Stage one of the agile web design process is to develop a strategy and goals that are based on real user data.

  • Understand who your users are, and develop customer personas. These are profiles that outline the preferences, behaviors and habits of the real people that interact with your website. What is it they care about? What causes them frustration on the web?
  • Develop business goals for your website. Do you want to have more people go to a specific page, or fill out a form? If it’s an eCommerce, do you want to mitigate abandoned carts more effectively? Is there a certain revenue goal in mind?
  • Review analytics and user test to gain insight about how users visit your website, and the pain points they experience in navigating the site. This will help develop an understanding of why people go to the site, what they value about it, and what the opportunities for improvement are.

Based on these insights, you will be able to harness informed hypotheses about what features and functionalities will help create impactful experiences and drive better conversion. Write down all of these features, sections, pages, content, and other design ideas and you’ve got a wishlist of elements to implement into the site. This wishlist can then be prioritized by certain base assumptions that can be tested:

  • Which features will likely have the most impact?
  • How quickly can the changes be implemented?
  • Which are absolutely crucial, and which would just be a nice addition?

The second stage is actually implementing these feature into the site, by developing a core website that includes only the must-have features and pages. This is often called the launchpad website. It’s designed to act as a foundation that can be iterated upon, collecting data and adding/updating features over time. This launchpad site can typically be ready within 30-45 days, at which point you can start going down the prioritized wishlist and adding in items one–or a few–at a time.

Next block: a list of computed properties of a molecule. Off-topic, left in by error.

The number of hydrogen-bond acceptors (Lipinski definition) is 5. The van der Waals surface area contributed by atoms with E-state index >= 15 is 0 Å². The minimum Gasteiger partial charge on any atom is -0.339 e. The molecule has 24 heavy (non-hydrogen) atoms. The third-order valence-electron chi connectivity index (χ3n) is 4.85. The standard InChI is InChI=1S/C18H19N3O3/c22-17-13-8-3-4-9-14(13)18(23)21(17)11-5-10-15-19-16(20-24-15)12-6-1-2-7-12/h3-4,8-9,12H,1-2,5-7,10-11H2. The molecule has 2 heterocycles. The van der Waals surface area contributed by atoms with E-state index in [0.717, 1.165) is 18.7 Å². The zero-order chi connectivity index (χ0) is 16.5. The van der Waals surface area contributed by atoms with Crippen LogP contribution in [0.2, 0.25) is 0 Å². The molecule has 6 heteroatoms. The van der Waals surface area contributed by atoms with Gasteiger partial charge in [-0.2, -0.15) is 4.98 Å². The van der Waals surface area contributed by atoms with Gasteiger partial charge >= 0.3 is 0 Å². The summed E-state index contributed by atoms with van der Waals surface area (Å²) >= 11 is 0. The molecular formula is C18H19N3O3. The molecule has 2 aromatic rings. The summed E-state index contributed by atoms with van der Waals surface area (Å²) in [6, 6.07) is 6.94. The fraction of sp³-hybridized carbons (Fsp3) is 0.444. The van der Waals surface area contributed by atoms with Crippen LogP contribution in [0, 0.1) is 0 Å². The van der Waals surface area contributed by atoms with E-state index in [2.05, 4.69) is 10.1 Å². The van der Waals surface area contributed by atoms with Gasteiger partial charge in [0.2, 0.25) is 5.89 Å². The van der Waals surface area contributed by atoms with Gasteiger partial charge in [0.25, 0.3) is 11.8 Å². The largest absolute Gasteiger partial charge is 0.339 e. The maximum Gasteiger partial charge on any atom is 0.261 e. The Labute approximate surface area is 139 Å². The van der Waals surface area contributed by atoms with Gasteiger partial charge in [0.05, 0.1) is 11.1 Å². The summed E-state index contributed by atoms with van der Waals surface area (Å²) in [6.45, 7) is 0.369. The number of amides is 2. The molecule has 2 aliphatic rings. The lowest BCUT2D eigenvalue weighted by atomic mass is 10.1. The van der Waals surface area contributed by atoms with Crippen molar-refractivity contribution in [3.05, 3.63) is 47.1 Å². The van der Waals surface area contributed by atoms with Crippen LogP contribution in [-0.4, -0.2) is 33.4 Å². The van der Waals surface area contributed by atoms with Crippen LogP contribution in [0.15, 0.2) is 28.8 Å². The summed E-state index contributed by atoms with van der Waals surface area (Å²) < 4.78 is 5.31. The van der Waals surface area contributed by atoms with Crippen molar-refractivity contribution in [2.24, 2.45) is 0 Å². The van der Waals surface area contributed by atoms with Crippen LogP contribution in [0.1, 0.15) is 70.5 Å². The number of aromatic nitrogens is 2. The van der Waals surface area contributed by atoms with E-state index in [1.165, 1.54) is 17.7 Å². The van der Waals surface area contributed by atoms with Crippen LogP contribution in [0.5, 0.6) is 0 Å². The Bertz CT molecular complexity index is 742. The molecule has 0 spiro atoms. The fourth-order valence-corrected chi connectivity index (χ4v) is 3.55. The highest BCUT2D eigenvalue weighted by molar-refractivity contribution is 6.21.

This ongoing process of scaling the website up requires the use of agile design and development practices such as user testing, reviewing analytics, design sprints, and revising user personas. Think of it in terms of running a scientific experiment:


Set a proposed path that your user personas take in the website, and hypothesize how the change you want to make will impact their experience. Example:

For User Persona A, visiting the About Us page, we hypothesize that changing the placement of the About Us Video to above the Company Background Paragraph will result in 20% More Views.


Design and develop the new feature into your website. It’s basically exactly what would happen in a regular website design job, just on a smaller, quicker scale.


By implementing user tests and tracking analytics, see if the new feature performs as expected. User testing will give you a clear idea of how real users feel about the change. Is the change distracting? Do the analytics show that more people are engaging because of the change? If not, why?


As you add new features and functionality, you will also be making updates to previously implemented functionality via these same kinds of experiments. The hypotheses you make will become more honed and you may even be able to better predict user response. You’ll be able to identify problems and find solutions, creating a cohesive experience for the user that helps you reach your business goals. And, best of all, you’ll be able to tailor that experience to the user, making them feel a deeper connection with your brand.


If you’re interested in minimizing risk, increasing results and creating a stronger experience for your users with agile web design, contact us to find out how we can help.

Find us on DesignRush